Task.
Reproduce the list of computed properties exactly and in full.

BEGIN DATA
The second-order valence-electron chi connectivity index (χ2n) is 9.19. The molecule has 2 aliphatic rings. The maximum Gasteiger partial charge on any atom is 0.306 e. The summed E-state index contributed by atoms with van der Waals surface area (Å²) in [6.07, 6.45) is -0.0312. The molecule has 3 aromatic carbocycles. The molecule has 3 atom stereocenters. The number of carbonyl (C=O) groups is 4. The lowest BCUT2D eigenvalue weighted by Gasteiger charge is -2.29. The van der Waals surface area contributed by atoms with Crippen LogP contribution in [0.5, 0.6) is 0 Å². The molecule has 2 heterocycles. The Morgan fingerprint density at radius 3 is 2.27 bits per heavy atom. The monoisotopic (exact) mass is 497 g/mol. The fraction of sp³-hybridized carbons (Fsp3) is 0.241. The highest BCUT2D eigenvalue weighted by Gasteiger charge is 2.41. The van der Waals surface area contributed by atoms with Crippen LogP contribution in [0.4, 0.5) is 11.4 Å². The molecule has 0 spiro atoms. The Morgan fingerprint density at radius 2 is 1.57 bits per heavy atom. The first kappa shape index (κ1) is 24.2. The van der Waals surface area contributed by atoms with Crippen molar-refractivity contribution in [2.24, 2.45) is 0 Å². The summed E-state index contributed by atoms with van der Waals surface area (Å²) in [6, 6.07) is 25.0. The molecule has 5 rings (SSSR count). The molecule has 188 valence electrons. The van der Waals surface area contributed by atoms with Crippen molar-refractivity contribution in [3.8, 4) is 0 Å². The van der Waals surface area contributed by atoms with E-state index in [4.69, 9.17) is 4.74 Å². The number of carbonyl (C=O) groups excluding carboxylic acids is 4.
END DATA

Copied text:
The second-order valence-electron chi connectivity index (χ2n) is 9.19. The molecule has 2 aliphatic rings. The maximum Gasteiger partial charge on any atom is 0.306 e. The summed E-state index contributed by atoms with van der Waals surface area (Å²) in [6.07, 6.45) is -0.0312. The molecule has 3 aromatic carbocycles. The molecule has 3 atom stereocenters. The number of carbonyl (C=O) groups is 4. The lowest BCUT2D eigenvalue weighted by Gasteiger charge is -2.29. The van der Waals surface area contributed by atoms with Crippen LogP contribution in [0.5, 0.6) is 0 Å². The molecule has 2 heterocycles. The Morgan fingerprint density at radius 3 is 2.27 bits per heavy atom. The monoisotopic (exact) mass is 497 g/mol. The fraction of sp³-hybridized carbons (Fsp3) is 0.241. The highest BCUT2D eigenvalue weighted by Gasteiger charge is 2.41. The van der Waals surface area contributed by atoms with Crippen LogP contribution in [0.4, 0.5) is 11.4 Å². The molecule has 0 spiro atoms. The Morgan fingerprint density at radius 2 is 1.57 bits per heavy atom. The first kappa shape index (κ1) is 24.2. The van der Waals surface area contributed by atoms with Crippen molar-refractivity contribution in [2.24, 2.45) is 0 Å². The summed E-state index contributed by atoms with van der Waals surface area (Å²) in [6, 6.07) is 25.0. The molecule has 5 rings (SSSR count). The molecule has 188 valence electrons. The van der Waals surface area contributed by atoms with Crippen molar-refractivity contribution in [3.8, 4) is 0 Å². The van der Waals surface area contributed by atoms with E-state index in [4.69, 9.17) is 4.74 Å². The number of carbonyl (C=O) groups excluding carboxylic acids is 4.